|Today's relaxation: creating my Valentine's bouquet|
1. The first is a "to-do"list of things seriously on my plate. I must "eat" these before next weekend.
2. Then come the "maybe-to-dos": these items are more like side dishes, nutritional but not essential. They don't have to be consumed next week. I'll slot those projects into the days as they come, according to appetite: "Do I have time to eat this? Do I have enough energy to burn this off?"
3. The final list is "relaxation" = dessert. What would de-stress the day, refresh my spirit, or make me feel like I'm on vacation - or at least on Sabbath?
I prioritize List 3. Without relaxation and refreshment, I don't think creatively. Part of the list includes engagement with others; a significant part focuses on withdrawal to do things I prefer to do alone.
How can we determine the priorities of our to-dos over our "eventually" important tasks? What gets urgent or immediate calendar time vs. more flexibility for long-term events or processes? I used these criteria to create my three lists:
- List 1: What needs doing? These things have definite consequences if left undone before a deadline - to me personally or professionally. They may also impact others if neglected.
- List 1/2: What longterm projects need to be started? Some of these go on the "to-do" list, while others are a "maybe," to be done as I have time.
- List 2: What would I like to get done? These important things may have some consequences but don't significantly change the future without a hard deadline.
- In scheduling things for the calendar (mostly to-dos), how much time or effort will it take? (Break some things into smaller chunks for better digestion!)
- List 2: What can I postpone? These "maybe"s are options. They seem to move me toward a goal but are not important enough to prioritize. For instance, some take 15 minutes; if I have that slot of time, I may jump on them and get them out of the way. If not, no big deal.
- List 3: What refreshes me? For example, I have a coupon for Aveda Spa that expires at the end of February. On my relaxation list is, "Call Emma about going out for a girls' day out." I penciled in a book I've meant to read. And I've noted, "Finish that Korean drama." I don't have to do any of these items, but even writing them down already makes me smile and feel more relaxed.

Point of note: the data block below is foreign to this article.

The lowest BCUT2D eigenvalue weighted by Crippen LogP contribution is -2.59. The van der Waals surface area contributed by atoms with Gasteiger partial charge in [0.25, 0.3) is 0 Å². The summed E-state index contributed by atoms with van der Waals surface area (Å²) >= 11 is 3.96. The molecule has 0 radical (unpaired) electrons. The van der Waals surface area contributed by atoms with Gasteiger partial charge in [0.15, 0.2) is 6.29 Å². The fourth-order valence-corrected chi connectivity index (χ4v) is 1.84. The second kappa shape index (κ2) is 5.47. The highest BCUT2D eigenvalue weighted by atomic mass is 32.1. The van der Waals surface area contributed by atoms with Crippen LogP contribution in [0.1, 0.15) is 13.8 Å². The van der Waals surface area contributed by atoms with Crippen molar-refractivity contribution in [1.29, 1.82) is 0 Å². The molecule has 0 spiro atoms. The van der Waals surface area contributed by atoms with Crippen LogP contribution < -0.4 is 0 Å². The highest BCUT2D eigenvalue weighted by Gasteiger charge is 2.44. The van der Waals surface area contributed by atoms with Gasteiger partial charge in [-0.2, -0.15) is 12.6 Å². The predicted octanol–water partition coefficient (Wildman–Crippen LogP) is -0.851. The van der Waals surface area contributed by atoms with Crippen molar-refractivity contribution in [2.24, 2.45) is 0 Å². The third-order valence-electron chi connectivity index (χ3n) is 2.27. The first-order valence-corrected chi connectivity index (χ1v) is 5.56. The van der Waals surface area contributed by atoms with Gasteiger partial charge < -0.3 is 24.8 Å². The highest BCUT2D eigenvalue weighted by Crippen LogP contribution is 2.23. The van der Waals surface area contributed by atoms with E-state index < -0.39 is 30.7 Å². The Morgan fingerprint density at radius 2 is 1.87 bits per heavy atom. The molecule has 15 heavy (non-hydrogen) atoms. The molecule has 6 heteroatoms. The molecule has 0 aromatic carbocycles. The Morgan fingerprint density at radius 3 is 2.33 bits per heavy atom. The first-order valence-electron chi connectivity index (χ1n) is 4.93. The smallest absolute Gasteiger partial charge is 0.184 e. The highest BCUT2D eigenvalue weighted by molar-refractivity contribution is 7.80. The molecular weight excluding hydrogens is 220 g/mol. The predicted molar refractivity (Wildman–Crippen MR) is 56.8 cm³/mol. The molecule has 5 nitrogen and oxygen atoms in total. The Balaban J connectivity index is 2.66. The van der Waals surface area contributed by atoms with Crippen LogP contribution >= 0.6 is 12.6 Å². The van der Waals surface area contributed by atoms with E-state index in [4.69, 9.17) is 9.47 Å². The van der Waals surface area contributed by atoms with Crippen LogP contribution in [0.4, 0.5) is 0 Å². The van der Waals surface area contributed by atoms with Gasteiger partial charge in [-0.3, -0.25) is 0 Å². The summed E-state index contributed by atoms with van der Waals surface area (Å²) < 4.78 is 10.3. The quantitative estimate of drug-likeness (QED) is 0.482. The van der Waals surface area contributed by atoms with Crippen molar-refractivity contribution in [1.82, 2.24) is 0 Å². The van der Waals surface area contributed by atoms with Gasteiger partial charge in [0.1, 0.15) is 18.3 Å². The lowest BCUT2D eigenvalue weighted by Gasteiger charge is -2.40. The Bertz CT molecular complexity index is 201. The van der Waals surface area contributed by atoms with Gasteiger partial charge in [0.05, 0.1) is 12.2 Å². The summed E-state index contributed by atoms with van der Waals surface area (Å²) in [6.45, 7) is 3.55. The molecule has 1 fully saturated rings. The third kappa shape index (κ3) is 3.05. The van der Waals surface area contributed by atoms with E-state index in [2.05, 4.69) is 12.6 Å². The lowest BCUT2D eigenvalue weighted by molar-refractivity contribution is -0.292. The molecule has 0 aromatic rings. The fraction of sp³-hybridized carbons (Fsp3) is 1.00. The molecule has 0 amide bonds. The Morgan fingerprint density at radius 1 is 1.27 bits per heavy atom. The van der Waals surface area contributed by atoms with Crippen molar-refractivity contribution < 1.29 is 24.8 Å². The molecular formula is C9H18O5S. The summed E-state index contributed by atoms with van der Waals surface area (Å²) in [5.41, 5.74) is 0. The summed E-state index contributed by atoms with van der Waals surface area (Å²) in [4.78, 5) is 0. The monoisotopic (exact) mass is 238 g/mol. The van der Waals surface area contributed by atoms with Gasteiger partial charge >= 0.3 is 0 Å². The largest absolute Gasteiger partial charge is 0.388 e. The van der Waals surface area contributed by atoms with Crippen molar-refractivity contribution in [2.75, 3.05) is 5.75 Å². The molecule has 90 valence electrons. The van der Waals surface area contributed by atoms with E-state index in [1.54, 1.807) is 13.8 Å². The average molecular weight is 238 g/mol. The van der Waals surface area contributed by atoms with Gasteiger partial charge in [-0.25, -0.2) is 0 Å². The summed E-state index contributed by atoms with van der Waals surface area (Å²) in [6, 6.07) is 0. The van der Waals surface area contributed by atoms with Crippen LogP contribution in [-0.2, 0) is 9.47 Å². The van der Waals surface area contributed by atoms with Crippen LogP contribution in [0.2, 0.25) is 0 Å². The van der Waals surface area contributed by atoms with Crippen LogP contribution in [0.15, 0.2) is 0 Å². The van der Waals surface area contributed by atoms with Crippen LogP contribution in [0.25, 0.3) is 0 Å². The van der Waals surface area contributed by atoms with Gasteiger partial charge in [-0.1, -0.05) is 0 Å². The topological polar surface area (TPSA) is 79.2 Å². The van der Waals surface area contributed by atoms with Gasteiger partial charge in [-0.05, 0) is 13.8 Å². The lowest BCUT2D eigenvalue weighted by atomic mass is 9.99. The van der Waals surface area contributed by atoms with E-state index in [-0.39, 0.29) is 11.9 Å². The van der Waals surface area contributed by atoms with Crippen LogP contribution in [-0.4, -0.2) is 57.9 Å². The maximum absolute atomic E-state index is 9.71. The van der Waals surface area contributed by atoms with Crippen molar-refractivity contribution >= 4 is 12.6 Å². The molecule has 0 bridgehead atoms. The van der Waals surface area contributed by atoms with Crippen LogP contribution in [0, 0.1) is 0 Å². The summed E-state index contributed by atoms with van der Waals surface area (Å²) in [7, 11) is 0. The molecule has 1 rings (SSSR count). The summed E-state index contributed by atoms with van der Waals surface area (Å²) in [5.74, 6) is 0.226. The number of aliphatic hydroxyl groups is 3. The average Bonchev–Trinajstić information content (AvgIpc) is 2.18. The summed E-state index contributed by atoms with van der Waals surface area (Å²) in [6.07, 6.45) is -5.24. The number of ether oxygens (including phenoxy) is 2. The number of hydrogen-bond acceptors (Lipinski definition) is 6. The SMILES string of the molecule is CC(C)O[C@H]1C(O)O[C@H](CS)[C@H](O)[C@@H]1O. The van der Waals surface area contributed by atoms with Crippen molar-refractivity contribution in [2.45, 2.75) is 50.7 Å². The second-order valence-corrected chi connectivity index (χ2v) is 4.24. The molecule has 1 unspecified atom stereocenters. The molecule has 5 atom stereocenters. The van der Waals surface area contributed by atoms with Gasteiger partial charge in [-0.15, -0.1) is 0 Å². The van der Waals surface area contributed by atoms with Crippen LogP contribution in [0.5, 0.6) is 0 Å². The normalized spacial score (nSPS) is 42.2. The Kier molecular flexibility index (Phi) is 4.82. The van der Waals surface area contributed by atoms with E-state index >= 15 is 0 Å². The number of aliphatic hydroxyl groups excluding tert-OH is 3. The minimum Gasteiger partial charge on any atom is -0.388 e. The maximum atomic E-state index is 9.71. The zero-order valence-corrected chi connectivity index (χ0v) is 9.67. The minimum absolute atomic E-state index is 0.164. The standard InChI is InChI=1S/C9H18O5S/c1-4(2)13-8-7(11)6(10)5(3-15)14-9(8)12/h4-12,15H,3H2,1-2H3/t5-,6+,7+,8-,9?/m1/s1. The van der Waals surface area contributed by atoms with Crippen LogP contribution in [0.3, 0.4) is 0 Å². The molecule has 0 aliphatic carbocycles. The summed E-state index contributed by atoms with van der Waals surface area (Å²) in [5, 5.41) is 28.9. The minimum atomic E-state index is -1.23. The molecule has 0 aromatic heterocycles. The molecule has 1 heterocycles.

|My new tabletop bouquet of plants |
and ceramic painted mushrooms (assembled
after a visit with W to Molbaks Nursery)
When we'd finished the coaching session this morning, I had a clear picture of what a great next week would look like. List 1 would be completed. List 2 would have some checkmarks. I would have done at least a few things from List 3.
How do you decide on your to-dos, maybe-to-dos, and time-outs? If you've found an effective routine or method, please share it with us!
*You save humans and animals alike, O Lord. ... With you is the fountain of life; in your light we see light. Psalm 36:6, 9 ESV
*Search me, O God, and know my heart; test me and know my anxious thoughts. Point out anything in me that offends you, and lead me along the path of everlasting life. Psalm 139:23-24 NLT
*Jesus said in a loud voice, "Let anyone who is thirsty come to me and drink." John NIV
*The creation itself will be set free from its bondage to decay and will obtain the freedom of the glory of the children of God. Romans
Moravian Prayer: Jesus, Light of the world, thank you for your unfailing love. Help us to put our trust in you. May we look to you for living water and for the Spirit to guide us. In your name we pray.
Creator God, who made us and every creature, the Psalmist tells us that in your unfailing love you preserve both human and beast. Thank you for watching over us and protecting us. We offer praise that through your Son's birth, death, and resurrection we are given freedom from the power of death. Our hope is in you and in the life to come. Amen.